On the way we stopped off at the charming and professionally run Roxburgh Hotel near Kelso. Here we stayed in considerable splendour in four-poster rooms with open fires and a few steps away downstairs from an excellent restaurant. As a young PR man I remember handling the opening of this hotel from our offices in London for the owners The Duke and Duchess of Roxburgh who live nearby in the magnificent Floors castle.... also not to be missed.
Skibbo Castle, near Inverness, once the home of the great philanthropist Andrew Carnegie, was another stopping off point - this time for lunch on the way North. An enterprising group of wealthy investors have bought the estate and literally spent a fortune on restoring the grounds and interiors. You can now buy membership at vast expense but your reward will be an unforgettable stay in the magnificent Main House or on the estate with its golf course, indoor pool and spa. In fact, everything your regular millionaire would require.
However, I digress. Let us turn our attention once again to Dumfries House. It was saved amidst unrivalled drama and suspense, complete with its original 18th century Chippendale furniture, just a few hours before the sale of the House and contents in 2007.
The furniture was on its way by pantechnicon down the M6 motorway to the London saleroom when the driver got the call to turn back as the money, around £45 million, had been raised and guaranteed by the enthusiastic team headed by Prince Charles, to save the House.
Following the death of John, the 6th Marquess of Bute, a leading figure in the history of Scottish preservation, his heir, the racing driver Johnny Dumfries focused his attention on the family’s main Scottish seat, Mount Stuart on the Isle of Bute in the West of Scotland but soon realised that one of the Houses had to go. He then tried to interest a number of organisations in taking on the run-down and almost abandoned Dumfries House and grounds.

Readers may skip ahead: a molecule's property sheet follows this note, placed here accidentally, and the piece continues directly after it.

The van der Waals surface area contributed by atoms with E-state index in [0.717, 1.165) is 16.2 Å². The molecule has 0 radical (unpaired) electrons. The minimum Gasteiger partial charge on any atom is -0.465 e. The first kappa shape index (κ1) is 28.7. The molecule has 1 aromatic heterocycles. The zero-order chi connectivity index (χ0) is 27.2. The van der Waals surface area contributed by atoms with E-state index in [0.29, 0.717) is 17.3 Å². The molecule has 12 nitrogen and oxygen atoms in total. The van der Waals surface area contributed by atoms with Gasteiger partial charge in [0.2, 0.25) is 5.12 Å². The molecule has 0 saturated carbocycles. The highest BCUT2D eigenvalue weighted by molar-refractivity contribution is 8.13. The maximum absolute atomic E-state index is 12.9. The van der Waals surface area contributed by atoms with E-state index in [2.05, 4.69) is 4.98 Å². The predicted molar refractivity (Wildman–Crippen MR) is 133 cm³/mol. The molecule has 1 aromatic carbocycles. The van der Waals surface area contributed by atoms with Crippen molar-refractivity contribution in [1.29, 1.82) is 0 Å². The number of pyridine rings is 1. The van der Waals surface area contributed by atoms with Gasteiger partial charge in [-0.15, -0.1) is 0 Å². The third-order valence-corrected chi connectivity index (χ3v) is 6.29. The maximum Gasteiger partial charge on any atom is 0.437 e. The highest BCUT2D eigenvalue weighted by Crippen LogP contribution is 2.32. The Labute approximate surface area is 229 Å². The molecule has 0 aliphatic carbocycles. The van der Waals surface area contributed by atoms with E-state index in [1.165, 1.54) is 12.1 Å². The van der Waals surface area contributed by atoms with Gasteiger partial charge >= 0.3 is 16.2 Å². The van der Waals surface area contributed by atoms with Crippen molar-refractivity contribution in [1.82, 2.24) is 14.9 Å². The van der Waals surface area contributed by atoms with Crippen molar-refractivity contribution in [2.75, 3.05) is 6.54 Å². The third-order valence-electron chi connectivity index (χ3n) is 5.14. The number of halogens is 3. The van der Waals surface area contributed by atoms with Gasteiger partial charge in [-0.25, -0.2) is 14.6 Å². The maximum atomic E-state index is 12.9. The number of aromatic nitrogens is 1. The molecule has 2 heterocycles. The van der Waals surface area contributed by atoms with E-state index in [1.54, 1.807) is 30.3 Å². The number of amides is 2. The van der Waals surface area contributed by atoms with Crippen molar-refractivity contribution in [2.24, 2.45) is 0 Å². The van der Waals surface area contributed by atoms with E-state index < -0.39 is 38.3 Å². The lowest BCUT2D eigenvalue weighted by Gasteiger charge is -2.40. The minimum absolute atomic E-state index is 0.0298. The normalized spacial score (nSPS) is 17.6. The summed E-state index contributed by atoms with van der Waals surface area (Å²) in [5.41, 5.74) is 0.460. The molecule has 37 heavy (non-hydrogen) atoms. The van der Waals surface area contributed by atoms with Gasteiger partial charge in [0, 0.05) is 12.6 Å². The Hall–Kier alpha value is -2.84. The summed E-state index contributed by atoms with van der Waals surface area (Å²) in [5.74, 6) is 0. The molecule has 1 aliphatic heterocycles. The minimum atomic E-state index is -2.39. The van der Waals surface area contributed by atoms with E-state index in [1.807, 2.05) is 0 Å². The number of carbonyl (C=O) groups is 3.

When it was announced that the House would be sold a number of people and organisations campaigned to save it and raised some money but the breakthrough came when the Prince of Wales indicated his strong desire to help find a solution.
He believed strongly that unless someone was prepared to take a risk, this wonderful House and its contents would be lost to the nation. He has done so, in borrowing £20m for the House and contents and the restoration in addition to money already raised, not only because of the cultural importance of Dumfries House but also because he is confident that ownership for the public benefit will help the regeneration of an area of Scotland which has languished in an economic slump for some time.
Highlight of the purchase and a great investment for the future was the inclusion of the original Thomas Chippendale furniture commissioned by the 5th Earl of Dumfries. A number of other important pieces of furniture by Scottish cabinet-makers were also included.
Today, Dumfries House is fully restored and hosts a cooking school, a gardening school, an engineering school, an arboretum, a stonemason’s yard, and new houses made of local oak. The estate employs about 80 people and is now an increasingly popular tourist attraction in that area of Scotland.